I like these rules. Really, really like them. Even better that they are free.
As Honorable Son #2 and his beautiful bride are moving away, we decided to have a going away miniature battle with my new units. This is "officially" the first time we battled it out using the English Civil War rules Victory Without Quarter
by Clarence Harrison of Quindia Studios.
|Royalist Infantry Brigade at the start of the game.|
Victory Without Quarter borrows ideas from other game systems to create a fast paced, player involved game. Actions are card driven as each unit and commander has a card which allows movement orders or firing to take place.
|Reload card, Army commander card, unit card for the King's Lifeguard and Event card.|
There are cards that allow units to reload (allowing a prepared volley) and a card that can suddenly end the turn and cause the deck to be reshuffled. In addition you can add an Event card to generate random events on the battlefield which in our game resulted "blown horses" (the next cavalry unit card had -2 inches of movement for the rest of the game), a master spy providing intelligence (viewing the top 6 cards and reordering how you want), and a sudden downpour of rain rendering all gunpowder weapons useless for the rest of the turn! I made my own cards by printing out the unit flags or images of the commanders and gluing them to 3 x 5 inch index cards.
|Turn over card, unit card for Lord Brooke's Regiment, and Royalist Army commander card.|
When a unit card comes up or a commander card to issue orders the unit can move, wheel less than 45 degrees and move half, change formation, hold (allows rallies), shoot or charge to contact. Units must pass a morale check to charge and become "shaken if they fail. Shooting and melee is very similar to Warmaster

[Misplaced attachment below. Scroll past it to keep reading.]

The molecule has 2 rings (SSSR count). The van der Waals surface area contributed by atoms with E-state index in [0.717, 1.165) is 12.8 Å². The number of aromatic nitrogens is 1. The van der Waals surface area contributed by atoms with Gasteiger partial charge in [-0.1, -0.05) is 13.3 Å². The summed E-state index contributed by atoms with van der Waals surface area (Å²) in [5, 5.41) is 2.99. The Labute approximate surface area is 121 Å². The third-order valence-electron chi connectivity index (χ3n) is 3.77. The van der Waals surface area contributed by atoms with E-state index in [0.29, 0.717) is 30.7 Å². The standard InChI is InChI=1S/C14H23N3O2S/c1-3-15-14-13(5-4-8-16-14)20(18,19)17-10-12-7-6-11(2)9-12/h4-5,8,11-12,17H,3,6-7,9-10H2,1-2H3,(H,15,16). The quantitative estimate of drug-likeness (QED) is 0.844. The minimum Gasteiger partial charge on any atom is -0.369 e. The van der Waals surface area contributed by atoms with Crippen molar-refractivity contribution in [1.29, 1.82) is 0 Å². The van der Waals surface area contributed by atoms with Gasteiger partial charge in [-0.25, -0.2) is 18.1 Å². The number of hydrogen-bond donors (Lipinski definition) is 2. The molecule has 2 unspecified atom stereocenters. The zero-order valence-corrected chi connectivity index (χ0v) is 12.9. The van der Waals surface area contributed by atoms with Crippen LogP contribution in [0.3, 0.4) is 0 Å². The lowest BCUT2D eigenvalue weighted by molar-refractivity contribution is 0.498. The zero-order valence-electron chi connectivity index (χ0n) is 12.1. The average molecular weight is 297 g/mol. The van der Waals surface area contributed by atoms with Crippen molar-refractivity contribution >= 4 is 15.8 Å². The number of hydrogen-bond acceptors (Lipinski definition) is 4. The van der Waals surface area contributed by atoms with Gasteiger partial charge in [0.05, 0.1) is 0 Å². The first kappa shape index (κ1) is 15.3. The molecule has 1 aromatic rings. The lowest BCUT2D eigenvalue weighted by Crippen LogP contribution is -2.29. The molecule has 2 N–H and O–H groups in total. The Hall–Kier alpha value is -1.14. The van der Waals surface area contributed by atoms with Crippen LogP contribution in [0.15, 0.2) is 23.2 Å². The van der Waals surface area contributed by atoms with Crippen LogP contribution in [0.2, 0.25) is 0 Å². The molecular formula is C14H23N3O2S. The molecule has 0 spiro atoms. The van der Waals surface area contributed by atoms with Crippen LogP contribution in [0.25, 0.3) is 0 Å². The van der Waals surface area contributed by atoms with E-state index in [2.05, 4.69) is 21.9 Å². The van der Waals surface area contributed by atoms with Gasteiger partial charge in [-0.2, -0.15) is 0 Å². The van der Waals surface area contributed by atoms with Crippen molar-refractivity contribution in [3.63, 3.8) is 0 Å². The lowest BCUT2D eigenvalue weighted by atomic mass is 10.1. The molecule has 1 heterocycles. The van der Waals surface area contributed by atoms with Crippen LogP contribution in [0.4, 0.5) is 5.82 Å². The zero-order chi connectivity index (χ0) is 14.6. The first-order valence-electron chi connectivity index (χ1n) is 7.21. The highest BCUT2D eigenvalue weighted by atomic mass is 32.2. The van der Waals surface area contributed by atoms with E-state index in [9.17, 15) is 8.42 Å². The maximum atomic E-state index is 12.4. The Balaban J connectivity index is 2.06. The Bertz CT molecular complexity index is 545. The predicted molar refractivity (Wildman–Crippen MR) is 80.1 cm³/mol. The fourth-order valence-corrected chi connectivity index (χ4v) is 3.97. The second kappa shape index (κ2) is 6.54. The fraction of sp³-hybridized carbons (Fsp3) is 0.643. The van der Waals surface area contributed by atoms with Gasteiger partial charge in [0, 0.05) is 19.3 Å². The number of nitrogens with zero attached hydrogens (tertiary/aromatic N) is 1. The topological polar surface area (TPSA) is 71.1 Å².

and if you take 3 hits, you get a casualty marker. When your casualty markers equal the amount of stands in unit, they unit is removed. Morale is rolled for charges, counter-charges and pursuit; rallying units and if you receive a casualty marker or a hit from artillery.
|Various casualty markers.|
The scenario I devised is based on the Queen's resupply of the King's Oxford Army. Some of the supply wagons got lost and ended up in the town of Gointofar just north of Oxford. A small Royalist army heads out to escort the supplies to Oxford not knowing that a Parliamentary force is already in the peaceful town of Guintofar.
|The sleepy hamlet of Gointofar.|
The Royalist forces had one infantry brigade of 3 infantry regiments, one cavalry brigade with 1 regiment, 2 brigade commanders and one army general. Parliament's infantry brigade had 2 regiments and the cavalry had one regiment of horse with a regiment of cuirassiers. In addition there are two brigade commanders and one army general. All units were rated as trained.
The Royalist units moved out smartly as the infantry advanced across the field. The Parliamentary general did not like the look of things and decided to send Lord Brooke's Regiment across the bridge and advance his cavalry on his left flank.
Move out lads!